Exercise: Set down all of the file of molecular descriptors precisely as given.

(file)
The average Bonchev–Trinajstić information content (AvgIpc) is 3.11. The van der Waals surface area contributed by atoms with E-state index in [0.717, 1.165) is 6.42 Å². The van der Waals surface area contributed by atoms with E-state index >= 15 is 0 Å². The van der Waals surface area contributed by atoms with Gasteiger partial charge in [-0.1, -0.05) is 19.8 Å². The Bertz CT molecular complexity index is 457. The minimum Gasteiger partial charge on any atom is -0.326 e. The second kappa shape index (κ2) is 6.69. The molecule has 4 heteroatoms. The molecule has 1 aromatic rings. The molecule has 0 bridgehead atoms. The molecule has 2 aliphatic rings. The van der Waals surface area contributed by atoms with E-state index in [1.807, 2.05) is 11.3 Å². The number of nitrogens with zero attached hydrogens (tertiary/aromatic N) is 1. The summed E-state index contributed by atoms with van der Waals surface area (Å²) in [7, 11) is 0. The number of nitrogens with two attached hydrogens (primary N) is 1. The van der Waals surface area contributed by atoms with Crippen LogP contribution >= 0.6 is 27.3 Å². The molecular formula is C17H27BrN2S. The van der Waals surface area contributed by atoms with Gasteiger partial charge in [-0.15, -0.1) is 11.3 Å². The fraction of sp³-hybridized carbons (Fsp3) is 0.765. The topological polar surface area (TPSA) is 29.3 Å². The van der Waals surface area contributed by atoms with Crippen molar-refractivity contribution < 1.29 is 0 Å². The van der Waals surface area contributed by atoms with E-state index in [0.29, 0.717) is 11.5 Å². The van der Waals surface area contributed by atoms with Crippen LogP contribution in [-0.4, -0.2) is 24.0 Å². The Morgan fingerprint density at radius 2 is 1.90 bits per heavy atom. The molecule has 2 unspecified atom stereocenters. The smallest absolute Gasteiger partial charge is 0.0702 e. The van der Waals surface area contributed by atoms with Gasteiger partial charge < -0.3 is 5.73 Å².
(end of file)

The average Bonchev–Trinajstić information content (AvgIpc) is 3.11. The van der Waals surface area contributed by atoms with E-state index in [0.717, 1.165) is 6.42 Å². The van der Waals surface area contributed by atoms with E-state index >= 15 is 0 Å². The van der Waals surface area contributed by atoms with Gasteiger partial charge in [-0.1, -0.05) is 19.8 Å². The Bertz CT molecular complexity index is 457. The minimum Gasteiger partial charge on any atom is -0.326 e. The second kappa shape index (κ2) is 6.69. The molecule has 4 heteroatoms. The molecule has 1 aromatic rings. The molecule has 0 bridgehead atoms. The molecule has 2 aliphatic rings. The van der Waals surface area contributed by atoms with E-state index in [1.807, 2.05) is 11.3 Å². The number of nitrogens with zero attached hydrogens (tertiary/aromatic N) is 1. The summed E-state index contributed by atoms with van der Waals surface area (Å²) in [7, 11) is 0. The number of nitrogens with two attached hydrogens (primary N) is 1. The van der Waals surface area contributed by atoms with Crippen LogP contribution >= 0.6 is 27.3 Å². The molecular formula is C17H27BrN2S. The van der Waals surface area contributed by atoms with Gasteiger partial charge in [-0.15, -0.1) is 11.3 Å². The fraction of sp³-hybridized carbons (Fsp3) is 0.765. The topological polar surface area (TPSA) is 29.3 Å². The van der Waals surface area contributed by atoms with Crippen molar-refractivity contribution < 1.29 is 0 Å². The van der Waals surface area contributed by atoms with E-state index in [0.29, 0.717) is 11.5 Å². The van der Waals surface area contributed by atoms with Crippen LogP contribution in [-0.4, -0.2) is 24.0 Å². The Morgan fingerprint density at radius 2 is 1.90 bits per heavy atom. The molecule has 2 unspecified atom stereocenters. The smallest absolute Gasteiger partial charge is 0.0702 e. The van der Waals surface area contributed by atoms with Gasteiger partial charge < -0.3 is 5.73 Å².